Routing for VoIP Networks

The Routing portion provides a discussion on the different methods available and options used in routing between voice and data networks. InterVLAN routing is discussed with advantages and disadvantages of each method discussed.

Important Point: In order to route between two networks, the networks must be on separate IP networks. For example, the data network can be on 192.168.1.0/24 and the voice network can be on 192.168.2.1/24. These are two separate networks. The networks can be on separate VLANs. In order to route data between the VLANs, a routing device must be used - it can be a router or a layer 3 switch.

This section is divided into the following pages:

Single Port Routing - This refers to LAN side routing between voice and data networks using a single port between the router and the switch. The router has a WAN port and no VLANs have been assigned to the switch.

Separate VLAN Ports - On the switch separate VLAN'd ports are configured for voice and data and the router has two LAN ports in addition to the WAN port

Router on a Stick - This uses only one LAN port to connect to the router. The port is configured as a trunk to the switch that allows multiple VLANs and their networks to pass through. The router must be able to do multiVLAN trunking using IEEE802.1Q.

Layer 3 Switch - this method uses the routing capabilities of a layer 3 switch to route between VLANs. It is simple and the preferred method to use for inter-VLAN routing.

NAT and PAT - Network Address Translation and Port Address Translation can be a huge problem for VoIP, especially SIP traffic. Here's what NAT is and the problems associated with it.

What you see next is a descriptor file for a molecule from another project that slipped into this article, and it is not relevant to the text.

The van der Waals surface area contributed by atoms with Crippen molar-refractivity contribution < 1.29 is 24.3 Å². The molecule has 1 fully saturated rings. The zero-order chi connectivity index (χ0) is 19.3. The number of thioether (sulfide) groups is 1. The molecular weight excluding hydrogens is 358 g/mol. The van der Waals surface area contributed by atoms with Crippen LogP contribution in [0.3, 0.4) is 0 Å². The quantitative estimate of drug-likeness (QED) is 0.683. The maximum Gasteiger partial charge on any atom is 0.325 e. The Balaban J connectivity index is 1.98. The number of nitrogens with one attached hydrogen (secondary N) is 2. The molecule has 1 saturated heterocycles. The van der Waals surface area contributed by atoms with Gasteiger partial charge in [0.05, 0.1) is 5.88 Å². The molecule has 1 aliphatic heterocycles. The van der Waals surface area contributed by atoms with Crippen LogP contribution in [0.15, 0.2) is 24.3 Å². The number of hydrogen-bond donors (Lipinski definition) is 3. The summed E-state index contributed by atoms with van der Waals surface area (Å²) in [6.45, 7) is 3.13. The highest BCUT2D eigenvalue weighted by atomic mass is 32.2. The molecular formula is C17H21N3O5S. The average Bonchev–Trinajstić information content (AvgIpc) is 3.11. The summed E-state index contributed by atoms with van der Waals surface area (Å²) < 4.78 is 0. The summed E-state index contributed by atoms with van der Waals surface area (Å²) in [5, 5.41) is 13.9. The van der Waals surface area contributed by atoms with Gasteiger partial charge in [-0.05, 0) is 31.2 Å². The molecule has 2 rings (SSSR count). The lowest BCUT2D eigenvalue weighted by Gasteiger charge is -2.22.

WAN Traffic - the WAN link is the connection to the rest of the world and the bottleneck for traffic coming into and out of your network. Here's what you can do to improve the quality of service for your VoIP traffic.

Subnetting - The classes of networks (A, B and C) do not provide much flexibility in designing a network. Each class of network only provides for a fixed number of networks (125, 16,382 or 2,097,150) and a fixed number of hosts (16,777,214, 65,534 or 254). Using the class system is referred to as having a classful network. In the real world, pretty much all networks do not fit the class system. The solution is to divide the class network into smaller subnetworks or subnets for short. The term for dividing networks into smaller subnets is called subnetting.

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Copyright July 2013 Eugene Blanchard